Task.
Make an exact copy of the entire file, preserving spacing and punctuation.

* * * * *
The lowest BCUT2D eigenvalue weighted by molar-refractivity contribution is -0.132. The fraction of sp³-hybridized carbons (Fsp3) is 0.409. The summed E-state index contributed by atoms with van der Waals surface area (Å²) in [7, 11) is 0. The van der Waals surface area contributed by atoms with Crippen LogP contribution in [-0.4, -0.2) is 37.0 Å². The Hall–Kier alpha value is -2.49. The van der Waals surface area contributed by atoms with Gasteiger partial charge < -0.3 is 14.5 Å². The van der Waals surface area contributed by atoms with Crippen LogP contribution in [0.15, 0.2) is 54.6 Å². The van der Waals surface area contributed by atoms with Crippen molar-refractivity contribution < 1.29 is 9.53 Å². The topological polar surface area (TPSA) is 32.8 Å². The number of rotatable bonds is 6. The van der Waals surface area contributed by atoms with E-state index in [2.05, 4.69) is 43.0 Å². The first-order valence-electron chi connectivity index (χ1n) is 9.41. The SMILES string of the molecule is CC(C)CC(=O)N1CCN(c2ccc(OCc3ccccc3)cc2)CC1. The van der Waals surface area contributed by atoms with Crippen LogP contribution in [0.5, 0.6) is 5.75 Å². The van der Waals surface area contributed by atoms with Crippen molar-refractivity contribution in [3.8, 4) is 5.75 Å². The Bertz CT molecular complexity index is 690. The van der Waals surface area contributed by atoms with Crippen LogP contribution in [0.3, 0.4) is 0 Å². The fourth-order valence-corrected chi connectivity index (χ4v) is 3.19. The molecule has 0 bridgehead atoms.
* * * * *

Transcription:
The lowest BCUT2D eigenvalue weighted by molar-refractivity contribution is -0.132. The fraction of sp³-hybridized carbons (Fsp3) is 0.409. The summed E-state index contributed by atoms with van der Waals surface area (Å²) in [7, 11) is 0. The van der Waals surface area contributed by atoms with Crippen LogP contribution in [-0.4, -0.2) is 37.0 Å². The Hall–Kier alpha value is -2.49. The van der Waals surface area contributed by atoms with Gasteiger partial charge < -0.3 is 14.5 Å². The van der Waals surface area contributed by atoms with Crippen LogP contribution in [0.15, 0.2) is 54.6 Å². The van der Waals surface area contributed by atoms with Crippen molar-refractivity contribution < 1.29 is 9.53 Å². The topological polar surface area (TPSA) is 32.8 Å². The number of rotatable bonds is 6. The van der Waals surface area contributed by atoms with E-state index in [2.05, 4.69) is 43.0 Å². The first-order valence-electron chi connectivity index (χ1n) is 9.41. The SMILES string of the molecule is CC(C)CC(=O)N1CCN(c2ccc(OCc3ccccc3)cc2)CC1. The van der Waals surface area contributed by atoms with Crippen LogP contribution in [0.5, 0.6) is 5.75 Å². The van der Waals surface area contributed by atoms with Crippen molar-refractivity contribution in [3.8, 4) is 5.75 Å². The Bertz CT molecular complexity index is 690. The van der Waals surface area contributed by atoms with Crippen LogP contribution in [0.3, 0.4) is 0 Å². The fourth-order valence-corrected chi connectivity index (χ4v) is 3.19. The molecule has 0 bridgehead atoms.